Happy May Day

Isn’t it appropriate that the month of the tax begins with April Fools Day and ends with cries of May Day!  (unknown)

Happy First Day of May!  It’s sunny right now, with a predicted high of 14 C!  (There’s also a little picture today of a rain cloud on my weather app, but I’m just going to ignore that.) No rain on May Day, come on.  Not nice to even think about it, weather people.

Whatever you do, don’t go saying May Day three times in a row in a distressed tone of voice over a VHF radio today.  Even if you preface it with the word Happy, chances are you’ll get a lot more attention than you were expecting for a May Day greeting.

Semantic Antics by Sol Steinmetz

This is SO my kind of handy dandy little word book.  I looked to see if mayday, or m’aidez (help me) was in it, but of course it’s not because the meaning hasn’t changed, just the spelling with the anglicization of a french phrase.

We do that a lot – mess with french phrases, or just use them as if they’re our own,  forgetting or ignoring where they came from.  Éclair, crêpe, apéritif, belle, faux pas, déjà vu,  joie de vivre, gauche,  liason, omelette, hors d’oeuvre, panache, armoire, au gratin, au jus, blasé, c’est la vie, poseur (poser), chauffeur, venue, rapport, cliché, ennui, escargot, sabotage, entrepreneur, motif, touché, voila!   See – you know a lot more french than you thought.

A word that is included in the Semantic Antics book is Mayhem, from Anglo-French maihem, and Old French mahaigne (physical injury).  It started off in the 1400’s meaning “the crime of intentionally crippling or disabling a person, as by blinding him, or cutting off a limb.”  In the 1700’s it was defined as “the violently depriving another of the use of such of his members as may render him less able in fighting.”  In the 1800’s it became “any violent behavior, especially physical assault.”  And now it’s been dumbed down completely to mean merely “rowdy disorder, confusion and chaos”  which can occur in any broadcast sporting event in the game itself,  or more likely in the pub or bar in which  it’s being watched, even though no limbs are actually lost.  As a general rule, anyway.  But all good rules have exceptions.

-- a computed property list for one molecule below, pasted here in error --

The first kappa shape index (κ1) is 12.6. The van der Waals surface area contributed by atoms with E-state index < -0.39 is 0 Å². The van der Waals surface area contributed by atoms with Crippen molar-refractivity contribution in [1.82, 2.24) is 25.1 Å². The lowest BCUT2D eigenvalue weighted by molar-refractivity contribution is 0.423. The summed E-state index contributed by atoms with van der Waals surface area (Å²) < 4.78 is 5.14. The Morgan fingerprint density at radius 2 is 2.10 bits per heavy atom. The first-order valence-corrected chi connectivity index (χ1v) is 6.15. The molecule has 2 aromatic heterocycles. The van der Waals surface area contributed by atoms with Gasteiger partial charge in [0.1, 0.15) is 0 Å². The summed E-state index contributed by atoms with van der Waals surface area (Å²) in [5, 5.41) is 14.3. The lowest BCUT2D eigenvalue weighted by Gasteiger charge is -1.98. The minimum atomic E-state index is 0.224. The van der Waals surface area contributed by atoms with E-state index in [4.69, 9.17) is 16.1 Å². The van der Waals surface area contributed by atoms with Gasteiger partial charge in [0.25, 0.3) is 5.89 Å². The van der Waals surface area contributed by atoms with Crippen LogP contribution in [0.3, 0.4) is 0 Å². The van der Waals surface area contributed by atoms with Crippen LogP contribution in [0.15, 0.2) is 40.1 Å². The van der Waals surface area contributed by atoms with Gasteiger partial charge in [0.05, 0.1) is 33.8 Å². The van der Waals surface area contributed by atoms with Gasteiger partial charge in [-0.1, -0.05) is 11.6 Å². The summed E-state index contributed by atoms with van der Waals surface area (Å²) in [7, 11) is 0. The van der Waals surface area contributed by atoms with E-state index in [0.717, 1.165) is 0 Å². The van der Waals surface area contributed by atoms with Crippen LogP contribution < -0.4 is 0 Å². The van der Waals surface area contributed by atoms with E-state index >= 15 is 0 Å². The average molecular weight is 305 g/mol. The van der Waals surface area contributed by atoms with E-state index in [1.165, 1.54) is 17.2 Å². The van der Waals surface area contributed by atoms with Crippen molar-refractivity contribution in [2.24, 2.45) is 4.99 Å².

So, no maydays on May Day, no mayhem, no rain.  I think that’s got it covered for the don’ts.  Do get out there and enjoy the springtime or at least open up your windows and let in that fresh spring air.  Flip over your calendar with a bit of panache and some joie de vivre.  Belle May is one of the best months of the year.

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